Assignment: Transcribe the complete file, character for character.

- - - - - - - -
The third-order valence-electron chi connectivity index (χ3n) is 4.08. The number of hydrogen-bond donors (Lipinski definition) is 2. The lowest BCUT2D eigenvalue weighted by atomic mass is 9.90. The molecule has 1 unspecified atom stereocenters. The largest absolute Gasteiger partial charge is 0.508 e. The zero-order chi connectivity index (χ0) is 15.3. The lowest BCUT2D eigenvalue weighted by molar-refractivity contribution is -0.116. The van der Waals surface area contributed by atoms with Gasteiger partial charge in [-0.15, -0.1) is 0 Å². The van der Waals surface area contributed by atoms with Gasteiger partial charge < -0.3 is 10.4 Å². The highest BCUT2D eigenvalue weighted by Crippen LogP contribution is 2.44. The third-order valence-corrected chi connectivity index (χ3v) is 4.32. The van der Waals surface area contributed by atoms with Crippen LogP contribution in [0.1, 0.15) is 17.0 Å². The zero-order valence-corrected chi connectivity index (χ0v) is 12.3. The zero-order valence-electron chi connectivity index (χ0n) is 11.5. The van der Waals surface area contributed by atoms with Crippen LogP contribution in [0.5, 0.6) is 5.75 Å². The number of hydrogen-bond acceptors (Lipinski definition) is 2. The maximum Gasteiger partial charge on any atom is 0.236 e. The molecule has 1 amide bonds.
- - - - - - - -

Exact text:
The third-order valence-electron chi connectivity index (χ3n) is 4.08. The number of hydrogen-bond donors (Lipinski definition) is 2. The lowest BCUT2D eigenvalue weighted by atomic mass is 9.90. The molecule has 1 unspecified atom stereocenters. The largest absolute Gasteiger partial charge is 0.508 e. The zero-order chi connectivity index (χ0) is 15.3. The lowest BCUT2D eigenvalue weighted by molar-refractivity contribution is -0.116. The van der Waals surface area contributed by atoms with Gasteiger partial charge in [-0.15, -0.1) is 0 Å². The van der Waals surface area contributed by atoms with Gasteiger partial charge < -0.3 is 10.4 Å². The highest BCUT2D eigenvalue weighted by Crippen LogP contribution is 2.44. The third-order valence-corrected chi connectivity index (χ3v) is 4.32. The van der Waals surface area contributed by atoms with Crippen LogP contribution in [0.1, 0.15) is 17.0 Å². The zero-order valence-corrected chi connectivity index (χ0v) is 12.3. The zero-order valence-electron chi connectivity index (χ0n) is 11.5. The van der Waals surface area contributed by atoms with Crippen LogP contribution in [0.5, 0.6) is 5.75 Å². The number of hydrogen-bond acceptors (Lipinski definition) is 2. The maximum Gasteiger partial charge on any atom is 0.236 e. The molecule has 1 amide bonds.